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Mark Taylor’s hockey life: A ‘Cyclone’ for grandpa, pro days in NHL and new gig as DHA coach

Retail store operator embraces the role of coaching female hockey players
Mark Taylor strikes the pose of his famous grandfather, Fred “Cyclone” Taylor, at the sports store he co-owns in Surrey. (Photo: Tom Zillich)

Mark Taylor has a new job in hockey to look forward to next season. But right now, like most people amid this pandemic, he has time to look back on a game that has kept his attention since he heard NHL stories told by his grandfather, the great Fred “Cyclone” Taylor.

A South Surreyite, Taylor will coach the U18 Female Prep team for Delta Hockey Academy starting this fall, after he won five straight league titles with the Greater Vancouver Comets of B.C. Hockey’s Major Midget female program.

The COVID-19-shortened 2019-20 season was looking promising, too.

“We had one loss all season, including tournament play, and the last two years have been really phenomenal,” Taylor said. “I had a really good group of girls playing.”

During hockey season, Taylor splits his work life between coaching and running the four Cyclone Taylor Sports stores he co-owns with his brother, Rick, including the one in the Panorama area where Taylor “hangs his hat” most often.

The retailer was launched in 1957 by their father, Fred Jr., who used his famous father’s nickname name in tribute. After all, “Cyclone” helped the Vancouver Millionaires to win the city’s first and only Stanley Cup, way back in 1915.

Mark Taylor got involved in running the family business after he ended his 12-year pro hockey career, which in the first half of the 1980s included six years in the NHL with Philadelphia Flyers, Pittsburgh Penguins and Washington Capitals.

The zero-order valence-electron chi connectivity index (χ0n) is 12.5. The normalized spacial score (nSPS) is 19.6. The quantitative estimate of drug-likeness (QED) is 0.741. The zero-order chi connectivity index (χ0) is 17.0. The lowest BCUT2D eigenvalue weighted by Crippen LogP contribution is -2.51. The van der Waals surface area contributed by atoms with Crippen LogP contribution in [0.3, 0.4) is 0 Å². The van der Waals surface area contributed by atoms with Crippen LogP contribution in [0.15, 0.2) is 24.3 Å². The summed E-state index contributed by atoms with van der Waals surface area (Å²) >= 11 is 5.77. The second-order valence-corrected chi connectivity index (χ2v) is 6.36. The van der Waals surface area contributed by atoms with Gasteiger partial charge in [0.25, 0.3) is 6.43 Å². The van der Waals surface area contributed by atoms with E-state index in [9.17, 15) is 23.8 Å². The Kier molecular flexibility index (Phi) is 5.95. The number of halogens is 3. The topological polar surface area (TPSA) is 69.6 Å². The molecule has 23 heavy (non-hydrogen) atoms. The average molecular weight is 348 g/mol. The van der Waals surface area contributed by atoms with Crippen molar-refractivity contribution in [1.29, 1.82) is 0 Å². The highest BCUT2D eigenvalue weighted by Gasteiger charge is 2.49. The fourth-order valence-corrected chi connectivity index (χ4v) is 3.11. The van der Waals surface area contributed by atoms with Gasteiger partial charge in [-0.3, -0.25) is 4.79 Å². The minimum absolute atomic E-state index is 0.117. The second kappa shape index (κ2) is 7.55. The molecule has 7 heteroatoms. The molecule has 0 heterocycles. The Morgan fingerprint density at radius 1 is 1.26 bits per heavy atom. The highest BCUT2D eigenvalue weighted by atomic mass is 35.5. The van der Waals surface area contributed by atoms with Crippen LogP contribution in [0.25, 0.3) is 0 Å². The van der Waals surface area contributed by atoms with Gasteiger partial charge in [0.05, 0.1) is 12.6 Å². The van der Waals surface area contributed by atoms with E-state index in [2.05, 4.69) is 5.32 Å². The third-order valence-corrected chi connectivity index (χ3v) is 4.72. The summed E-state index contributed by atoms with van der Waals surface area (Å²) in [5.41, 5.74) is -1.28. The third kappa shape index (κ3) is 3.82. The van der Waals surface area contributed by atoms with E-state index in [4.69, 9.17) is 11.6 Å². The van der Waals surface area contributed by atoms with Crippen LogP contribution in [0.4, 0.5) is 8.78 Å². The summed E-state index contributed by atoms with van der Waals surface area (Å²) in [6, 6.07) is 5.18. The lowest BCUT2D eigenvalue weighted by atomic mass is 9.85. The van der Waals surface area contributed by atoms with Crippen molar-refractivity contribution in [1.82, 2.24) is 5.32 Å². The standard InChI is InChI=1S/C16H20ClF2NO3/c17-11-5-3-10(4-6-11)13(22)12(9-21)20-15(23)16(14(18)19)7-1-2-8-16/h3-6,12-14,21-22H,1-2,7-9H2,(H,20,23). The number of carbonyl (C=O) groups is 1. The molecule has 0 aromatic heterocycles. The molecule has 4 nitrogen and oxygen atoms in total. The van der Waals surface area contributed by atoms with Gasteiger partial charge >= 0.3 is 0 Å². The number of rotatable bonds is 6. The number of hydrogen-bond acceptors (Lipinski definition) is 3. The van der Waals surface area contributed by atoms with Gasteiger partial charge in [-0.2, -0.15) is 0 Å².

“I always said I was not going to get involved in the family business,” Taylor said. “I had my business degree from (the University of) North Dakota and I took some courses when I was playing in Europe, some brokerage courses. I had my license so I thought I wanted to be a stockbroker or financial planner and blah blah blah. But then I came back home and my dad and brother were saying, you know, give it a chance, the family business. And so I finally relented and did that and loved it. I mean, it’s been really good. I’ve enjoyed it and it’s allowed me to coach and have a good family life, so that’s been good. I lucked out there, for sure.”

Like so many other businesses right now, the COVID-19 virus has forced Cyclone Taylor Sports to temporarily close retail locations and shift sales of hockey and lacrosse gear to the company website.

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Now 62, Taylor remembers his grandpa coming for Sunday dinner and watching him play at Kerrisdale Arena in Vancouver.

“He lived in that area, so he’d come watch games,” Taylor said. “It was fun growing up with him around but you never really fully appreciate it when you’re that age. He was just Granddad, not Cyclone Taylor. But it’s funny because when I was a freshman at North Dakota, we were going to Michigan Tech to play, and someone arranged for him to come on that trip because his first professional team was in Houghton, Michigan. He hadn’t been back to town in 70 years so they basically shut down the whole town, you know – a big sign, ‘welcome back, Cyc!’ And so I’m 19 thinking, ‘Wow, I guess this guy was something special. He must have been pretty good.’”

While playing at UND, Taylor won the college MVP award, later called the Hobey Baker, and earned a national championship. He recently returned to the university for a ceremony organized to celebrate that 1980 team.

Following his days in North Dakota, Taylor scored 51 goals in two seasons with Maine Mariners, the AHL affiliate of the NHL Flyers, who’d picked him in 100th overall in the 1978 NHL Entry Draft.

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PICTURED: Mark Taylor on a hockey card during his days playing for the Philadelphia Flyers.

By 1981, he got his chance to play in Philadelphia. That season, the team was first in the NHL to wear the long Cooperall pants, and it would be the final year in the league for legendary team captain Bobby Clarke.